Wednesday, December 5, 2012

Wittgenstein on dreams and film

Remarks from the Koder diaries (in Public and Private Occasions):
In one regard I must be a very modern person since the cinema has such an extraordinarily beneficial effect on me. I cannot imagine any rest for the mind more adequate to me than an American movie. What I see & the music give me a blissful sensation perhaps in an infantile way but therefore of course no less powerful. In general as I have often thought & said a film is something very similar to a dream & the thoughts of Freud are directly applicable to it. [pp. 29-31, May 1930]
One often thinks--and I myself often make this mistake--that everything one thinks can be written down. In reality one can only write down--that is, without doing something stupid & inappropriate--what arises in us in the form of writing. Everything else seems comical & as it were like dirt. That is, something that needs to be wiped off. [p. 35, May 1930]
And from the Conversations on Freud:
     Symbolizing in dreams. The idea of a dream language. Think of recognizing a painting as a dream. I (L.W.) was once looking at an exhibition of paintings by a young woman artist in Vienna. There was one painting of a bare room, like a cellar. Two men in top hats were sitting on chairs. Nothing else. And the title: "Besuch" ("Visit"). When I saw this I said at once "This is a dream", (My sister described the picture to Freud, and he said 'Oh yes, that is quite a common dream'--connected with virginity.) Note that the title is what clinches it as a dream--by which I do not mean that anything like this was dreamt by the painter while asleep. You would not say of every painting 'This is a dream'. And this does show that there is something like a dream language. [p. 43, summer 1942]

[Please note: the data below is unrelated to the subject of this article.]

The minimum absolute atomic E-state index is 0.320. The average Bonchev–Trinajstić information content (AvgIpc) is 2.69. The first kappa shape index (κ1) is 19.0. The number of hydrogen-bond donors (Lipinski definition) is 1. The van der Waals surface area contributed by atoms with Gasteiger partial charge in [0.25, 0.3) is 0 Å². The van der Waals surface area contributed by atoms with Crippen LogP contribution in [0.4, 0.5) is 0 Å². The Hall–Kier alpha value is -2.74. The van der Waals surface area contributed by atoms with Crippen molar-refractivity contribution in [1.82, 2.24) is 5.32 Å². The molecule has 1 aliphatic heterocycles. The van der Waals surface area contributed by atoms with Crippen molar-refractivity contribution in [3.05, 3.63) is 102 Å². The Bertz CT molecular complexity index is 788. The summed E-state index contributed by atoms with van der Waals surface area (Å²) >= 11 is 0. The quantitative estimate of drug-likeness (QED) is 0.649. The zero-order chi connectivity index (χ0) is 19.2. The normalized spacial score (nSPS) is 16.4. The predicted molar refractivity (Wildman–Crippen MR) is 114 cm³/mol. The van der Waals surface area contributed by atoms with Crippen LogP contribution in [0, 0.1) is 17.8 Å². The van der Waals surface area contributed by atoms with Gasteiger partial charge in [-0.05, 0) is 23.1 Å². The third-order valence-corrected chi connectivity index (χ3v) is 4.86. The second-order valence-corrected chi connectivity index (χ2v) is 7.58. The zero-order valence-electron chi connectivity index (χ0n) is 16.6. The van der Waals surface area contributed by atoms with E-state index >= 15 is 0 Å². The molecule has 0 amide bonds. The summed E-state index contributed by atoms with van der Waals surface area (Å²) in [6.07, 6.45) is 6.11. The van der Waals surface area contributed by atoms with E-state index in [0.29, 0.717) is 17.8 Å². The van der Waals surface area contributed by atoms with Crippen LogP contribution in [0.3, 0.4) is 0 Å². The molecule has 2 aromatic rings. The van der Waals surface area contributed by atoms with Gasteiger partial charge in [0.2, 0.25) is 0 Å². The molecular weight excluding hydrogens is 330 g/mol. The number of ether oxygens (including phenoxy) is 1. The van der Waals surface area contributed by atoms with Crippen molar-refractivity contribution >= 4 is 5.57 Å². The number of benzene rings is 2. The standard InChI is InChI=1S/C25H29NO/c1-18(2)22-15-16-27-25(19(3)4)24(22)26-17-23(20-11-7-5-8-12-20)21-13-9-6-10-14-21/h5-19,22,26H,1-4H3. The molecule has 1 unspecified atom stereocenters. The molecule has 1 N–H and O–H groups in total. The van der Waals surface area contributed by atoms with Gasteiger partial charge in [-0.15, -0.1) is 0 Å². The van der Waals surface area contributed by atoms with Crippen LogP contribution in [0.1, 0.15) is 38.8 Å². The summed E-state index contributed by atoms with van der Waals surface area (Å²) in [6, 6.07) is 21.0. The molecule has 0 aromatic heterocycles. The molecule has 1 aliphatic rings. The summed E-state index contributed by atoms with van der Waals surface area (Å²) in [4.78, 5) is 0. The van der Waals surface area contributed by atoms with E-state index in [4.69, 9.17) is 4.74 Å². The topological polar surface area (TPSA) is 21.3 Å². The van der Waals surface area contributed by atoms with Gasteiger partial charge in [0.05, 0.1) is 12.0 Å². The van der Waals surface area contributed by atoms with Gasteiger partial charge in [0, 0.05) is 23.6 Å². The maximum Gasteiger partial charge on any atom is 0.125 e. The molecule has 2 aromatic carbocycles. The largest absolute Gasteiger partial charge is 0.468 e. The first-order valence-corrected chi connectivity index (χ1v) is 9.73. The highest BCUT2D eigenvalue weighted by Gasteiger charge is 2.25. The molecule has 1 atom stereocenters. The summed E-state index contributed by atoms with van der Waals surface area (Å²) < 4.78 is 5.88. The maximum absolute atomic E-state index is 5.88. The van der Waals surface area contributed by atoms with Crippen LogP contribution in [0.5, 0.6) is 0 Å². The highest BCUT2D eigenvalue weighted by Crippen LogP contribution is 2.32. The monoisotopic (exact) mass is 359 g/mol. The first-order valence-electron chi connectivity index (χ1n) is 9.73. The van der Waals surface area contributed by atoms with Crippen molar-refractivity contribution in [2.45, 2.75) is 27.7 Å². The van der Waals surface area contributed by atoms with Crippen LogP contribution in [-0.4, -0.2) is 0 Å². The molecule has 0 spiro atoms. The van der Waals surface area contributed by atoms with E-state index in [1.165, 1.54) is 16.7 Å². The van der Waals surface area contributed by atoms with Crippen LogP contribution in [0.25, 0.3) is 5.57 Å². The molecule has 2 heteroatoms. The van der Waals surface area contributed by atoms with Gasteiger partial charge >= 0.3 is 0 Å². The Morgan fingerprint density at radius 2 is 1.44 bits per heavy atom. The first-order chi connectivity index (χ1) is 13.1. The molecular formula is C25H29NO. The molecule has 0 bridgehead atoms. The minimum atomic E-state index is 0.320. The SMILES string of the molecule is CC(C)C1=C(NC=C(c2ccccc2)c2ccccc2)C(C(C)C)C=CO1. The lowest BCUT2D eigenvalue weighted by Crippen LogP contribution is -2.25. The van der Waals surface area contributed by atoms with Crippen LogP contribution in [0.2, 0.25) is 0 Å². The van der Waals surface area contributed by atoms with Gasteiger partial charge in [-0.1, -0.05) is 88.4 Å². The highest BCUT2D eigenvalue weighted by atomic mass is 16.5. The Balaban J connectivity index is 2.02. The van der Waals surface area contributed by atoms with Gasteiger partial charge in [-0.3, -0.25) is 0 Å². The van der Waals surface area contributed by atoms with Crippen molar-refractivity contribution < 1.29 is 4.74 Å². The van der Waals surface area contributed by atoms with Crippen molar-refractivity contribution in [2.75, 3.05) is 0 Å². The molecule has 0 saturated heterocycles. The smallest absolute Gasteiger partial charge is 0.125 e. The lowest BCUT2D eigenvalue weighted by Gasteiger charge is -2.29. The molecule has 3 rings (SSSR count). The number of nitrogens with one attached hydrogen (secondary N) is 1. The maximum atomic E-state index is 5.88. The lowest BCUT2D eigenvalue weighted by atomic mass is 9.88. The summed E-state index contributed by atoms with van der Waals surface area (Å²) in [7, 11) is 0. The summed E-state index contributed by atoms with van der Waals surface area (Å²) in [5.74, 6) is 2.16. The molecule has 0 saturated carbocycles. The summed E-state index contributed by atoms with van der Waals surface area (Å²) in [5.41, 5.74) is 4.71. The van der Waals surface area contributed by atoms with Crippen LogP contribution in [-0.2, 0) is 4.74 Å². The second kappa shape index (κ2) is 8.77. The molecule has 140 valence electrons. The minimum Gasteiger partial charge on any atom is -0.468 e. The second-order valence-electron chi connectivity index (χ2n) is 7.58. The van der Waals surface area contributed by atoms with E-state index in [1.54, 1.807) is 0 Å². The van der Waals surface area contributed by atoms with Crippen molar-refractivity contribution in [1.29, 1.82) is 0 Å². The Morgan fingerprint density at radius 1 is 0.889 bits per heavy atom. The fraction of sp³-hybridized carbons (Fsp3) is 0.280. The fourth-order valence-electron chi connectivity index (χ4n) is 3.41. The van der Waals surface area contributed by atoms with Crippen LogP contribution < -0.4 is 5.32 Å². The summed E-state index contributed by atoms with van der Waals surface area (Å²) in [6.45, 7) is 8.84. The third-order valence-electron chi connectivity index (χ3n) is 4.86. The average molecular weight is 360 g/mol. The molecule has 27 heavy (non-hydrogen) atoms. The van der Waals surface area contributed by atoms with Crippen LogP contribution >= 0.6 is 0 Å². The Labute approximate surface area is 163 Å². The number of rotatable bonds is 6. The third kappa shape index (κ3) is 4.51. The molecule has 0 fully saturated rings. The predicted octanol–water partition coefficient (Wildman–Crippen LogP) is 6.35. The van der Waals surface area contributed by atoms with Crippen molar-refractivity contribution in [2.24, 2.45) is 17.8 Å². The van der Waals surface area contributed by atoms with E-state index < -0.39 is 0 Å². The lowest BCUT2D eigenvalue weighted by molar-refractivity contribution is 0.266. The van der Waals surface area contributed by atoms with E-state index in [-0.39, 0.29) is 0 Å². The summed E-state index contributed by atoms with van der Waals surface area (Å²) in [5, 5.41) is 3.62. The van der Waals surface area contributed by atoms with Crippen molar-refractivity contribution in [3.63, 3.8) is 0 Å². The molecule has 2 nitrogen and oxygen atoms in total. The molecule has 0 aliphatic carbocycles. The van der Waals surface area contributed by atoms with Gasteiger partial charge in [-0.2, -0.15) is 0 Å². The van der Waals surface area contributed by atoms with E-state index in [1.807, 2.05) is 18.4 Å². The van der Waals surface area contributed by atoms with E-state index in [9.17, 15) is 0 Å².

It is characteristic of dreams that often they seem to the dreamer to call for an interpretation. [...] There seems to be something in dream images that has a certain resemblance to the signs of a language. [p. 45, 1943]  
     Suppose you look on a dream as a kind of language. A way of saying something, or a way of symbolizing something. There might be a regular symbolism, not necessarily alphabetical--it might be like Chinese, say. We might then find a way of translating this symbolism into the language of ordinary speech, ordinary thoughts. But then the translation ought to be possible both ways. It ought to be possible by employing the same technique to translate ordinary thoughts into dream language. As Freud recognizes, this never is done and cannot be done. So we might question whether dreaming is a way of thinking something, whether it is a language at all.
      Obviously there are certain similarities with language. [p. 48, 1943]             
I don't have much to say by way of commentary. I had thought that Wittgenstein said something about the grammar of film, which would have been interesting, but he doesn't. Still, perhaps it's worth bringing together these quotations in one place.                                                                                           

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